The classic Rolex watch has long been a standard for timepieces, and many models of the brand have been made from gold, making these wrist accessories quite valuable with the increasing price point of gold these days. Rolex quality has always been a premium that timepieces have been measured by, and the fact that Rolex watches can include solid gold only makes them that much more desirable over time, especially those models that have been long discontinued. Many Rolex owners or family members who’ve received one as a gift or passed down through an estate have been quite surprised by this combination of value. Being Rolex, the brand has been obvious even to the least familiar with high-end timepieces, but the gold aspect is not nearly as well known and often a welcome advantage.
The Classic Demand for Rolex Watches
Often made famous in movies and by reference, Rolex watches have been as much a high luxury standard as jewellery from Tiffany’s, Mercedes for cars, Chris-Craft for lake boats and similar. Regardless of the materials used, Rolex watches have always been admired for the extreme level of quality, detail and precision used in the assembly of these watches. No surprise then, Rolex’s have been popular in two markets: brand new from retail as well as with aftermarket collectors and sales. Even broken and unusable Rolex watches still have a high demand primarily for spare parts that are original and no longer being fabricated as spares. That said, most Rolex owners are quite familiar with the amount of support and customer service provided by Rolex itself as well as its dealership network.
Unfortunately, where there is a high demand, there is also an opportunity for fraud. The more obvious path of fraud has been with outright duplication of Rolex watches, designed to look like the real thing but completely fabricated with cheap materials and intended to outright steal money from unwary customers. The other channel of fraud is to gut a Rolex of its original parts, leaving the shell as authentic but the internal pieces have been swapped out. This is a far harder fraud to identify without opening up the given watch for sale and has been a far more subtle problem. It’s also quite damaging as the value of a Rolex watch drops significantly when even one non-original part or non-Rolex part is found inside a watch. No surprise, smart owners have been very particular about who works on their timepieces both for maintenance as well as for repair.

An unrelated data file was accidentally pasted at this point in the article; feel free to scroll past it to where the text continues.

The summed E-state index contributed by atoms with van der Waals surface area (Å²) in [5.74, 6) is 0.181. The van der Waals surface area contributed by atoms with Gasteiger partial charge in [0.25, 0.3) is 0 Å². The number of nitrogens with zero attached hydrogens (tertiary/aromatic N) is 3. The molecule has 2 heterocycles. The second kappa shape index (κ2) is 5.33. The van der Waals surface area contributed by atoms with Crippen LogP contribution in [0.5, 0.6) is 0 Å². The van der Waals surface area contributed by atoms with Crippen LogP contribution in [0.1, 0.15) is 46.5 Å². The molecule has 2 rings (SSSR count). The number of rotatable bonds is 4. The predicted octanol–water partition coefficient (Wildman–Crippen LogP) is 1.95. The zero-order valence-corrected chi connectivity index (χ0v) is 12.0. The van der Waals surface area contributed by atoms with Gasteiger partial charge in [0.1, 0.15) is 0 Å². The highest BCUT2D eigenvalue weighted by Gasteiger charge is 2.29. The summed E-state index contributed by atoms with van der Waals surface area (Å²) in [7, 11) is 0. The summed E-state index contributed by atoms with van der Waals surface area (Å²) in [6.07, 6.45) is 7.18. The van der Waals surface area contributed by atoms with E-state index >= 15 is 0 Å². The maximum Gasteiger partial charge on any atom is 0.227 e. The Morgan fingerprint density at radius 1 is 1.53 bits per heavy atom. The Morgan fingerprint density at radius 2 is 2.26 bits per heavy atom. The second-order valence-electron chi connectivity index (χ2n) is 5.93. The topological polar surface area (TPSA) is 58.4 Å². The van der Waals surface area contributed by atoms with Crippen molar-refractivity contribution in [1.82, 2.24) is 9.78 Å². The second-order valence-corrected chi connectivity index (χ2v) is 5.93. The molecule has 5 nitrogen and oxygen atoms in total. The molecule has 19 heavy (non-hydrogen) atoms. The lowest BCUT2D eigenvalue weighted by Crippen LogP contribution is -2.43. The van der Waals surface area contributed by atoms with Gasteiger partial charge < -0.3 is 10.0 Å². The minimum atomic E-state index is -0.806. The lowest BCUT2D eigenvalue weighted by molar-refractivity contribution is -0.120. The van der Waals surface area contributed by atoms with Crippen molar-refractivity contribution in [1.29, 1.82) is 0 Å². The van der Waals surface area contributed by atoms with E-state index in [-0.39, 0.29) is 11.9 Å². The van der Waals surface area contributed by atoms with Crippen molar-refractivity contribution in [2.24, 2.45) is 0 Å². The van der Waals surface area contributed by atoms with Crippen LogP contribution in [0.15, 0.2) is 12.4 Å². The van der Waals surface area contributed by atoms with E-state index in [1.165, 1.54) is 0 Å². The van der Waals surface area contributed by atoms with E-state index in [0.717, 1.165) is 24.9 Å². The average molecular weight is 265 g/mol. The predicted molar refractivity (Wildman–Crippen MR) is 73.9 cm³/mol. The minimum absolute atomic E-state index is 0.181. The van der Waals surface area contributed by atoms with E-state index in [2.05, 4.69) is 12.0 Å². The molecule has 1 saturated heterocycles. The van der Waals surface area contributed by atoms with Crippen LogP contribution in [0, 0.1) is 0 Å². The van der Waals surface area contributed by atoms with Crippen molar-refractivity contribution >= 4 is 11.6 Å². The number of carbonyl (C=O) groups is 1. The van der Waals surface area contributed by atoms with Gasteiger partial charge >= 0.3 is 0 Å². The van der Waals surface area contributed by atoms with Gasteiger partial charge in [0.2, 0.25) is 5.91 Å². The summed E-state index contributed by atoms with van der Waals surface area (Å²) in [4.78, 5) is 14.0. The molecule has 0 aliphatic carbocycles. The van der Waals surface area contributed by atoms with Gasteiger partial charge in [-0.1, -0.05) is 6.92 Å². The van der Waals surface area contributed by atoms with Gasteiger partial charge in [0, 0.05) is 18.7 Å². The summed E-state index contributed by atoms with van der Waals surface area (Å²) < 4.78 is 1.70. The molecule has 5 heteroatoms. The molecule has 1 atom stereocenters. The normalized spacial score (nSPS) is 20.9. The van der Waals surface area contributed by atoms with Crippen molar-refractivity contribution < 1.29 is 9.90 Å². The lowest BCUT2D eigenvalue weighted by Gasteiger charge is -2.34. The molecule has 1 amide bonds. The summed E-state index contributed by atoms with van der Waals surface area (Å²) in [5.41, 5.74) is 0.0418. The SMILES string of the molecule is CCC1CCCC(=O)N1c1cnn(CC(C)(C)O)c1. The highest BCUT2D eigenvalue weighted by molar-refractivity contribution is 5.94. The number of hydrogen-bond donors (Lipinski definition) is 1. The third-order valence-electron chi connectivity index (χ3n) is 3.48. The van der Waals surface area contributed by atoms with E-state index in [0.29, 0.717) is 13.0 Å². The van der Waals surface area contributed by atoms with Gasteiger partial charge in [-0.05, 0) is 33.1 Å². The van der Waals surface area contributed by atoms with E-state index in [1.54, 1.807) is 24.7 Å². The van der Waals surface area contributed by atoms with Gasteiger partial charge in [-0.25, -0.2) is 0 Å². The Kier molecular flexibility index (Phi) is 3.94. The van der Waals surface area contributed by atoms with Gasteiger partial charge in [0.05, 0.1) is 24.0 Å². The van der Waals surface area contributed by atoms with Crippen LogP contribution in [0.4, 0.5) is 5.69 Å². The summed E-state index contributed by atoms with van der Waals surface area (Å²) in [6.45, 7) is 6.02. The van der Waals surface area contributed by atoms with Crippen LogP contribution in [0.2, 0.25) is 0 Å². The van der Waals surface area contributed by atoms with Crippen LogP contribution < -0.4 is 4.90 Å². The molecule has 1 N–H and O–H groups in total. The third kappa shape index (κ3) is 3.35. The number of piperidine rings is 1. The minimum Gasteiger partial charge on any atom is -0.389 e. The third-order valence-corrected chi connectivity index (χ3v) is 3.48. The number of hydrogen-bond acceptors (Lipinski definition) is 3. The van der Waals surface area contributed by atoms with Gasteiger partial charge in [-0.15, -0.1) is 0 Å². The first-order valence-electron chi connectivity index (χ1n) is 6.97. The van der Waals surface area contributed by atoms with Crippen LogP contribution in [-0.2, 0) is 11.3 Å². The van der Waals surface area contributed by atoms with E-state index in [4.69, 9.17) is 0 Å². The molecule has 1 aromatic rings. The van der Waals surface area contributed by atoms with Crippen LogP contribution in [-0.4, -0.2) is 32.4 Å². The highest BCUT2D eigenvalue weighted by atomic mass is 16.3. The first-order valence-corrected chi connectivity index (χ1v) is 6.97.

Again, even non-functional Rolex watches have value and can be sold in a very vibrant market looking for these defunct watches. The piece to be sold won’t necessarily command the same value as a working Rolex, but there is a demand for watches that are not flawed, scratched or with irreparable parts. In many cases what might be a non-working watch for one party can be fully restored to a once-again valuable Rolex by another who has greater access to repair resources. And then, of course, there is primary gold value in the watch regardless of whether it is working or not. The gold alone could command a very substantial price for a broken watch, especially in today’s market which is five times the spot value of where gold was when many older Rolex watches were fabricated and first sold to the consumer market.
Identifying an Authentic Rolex Watch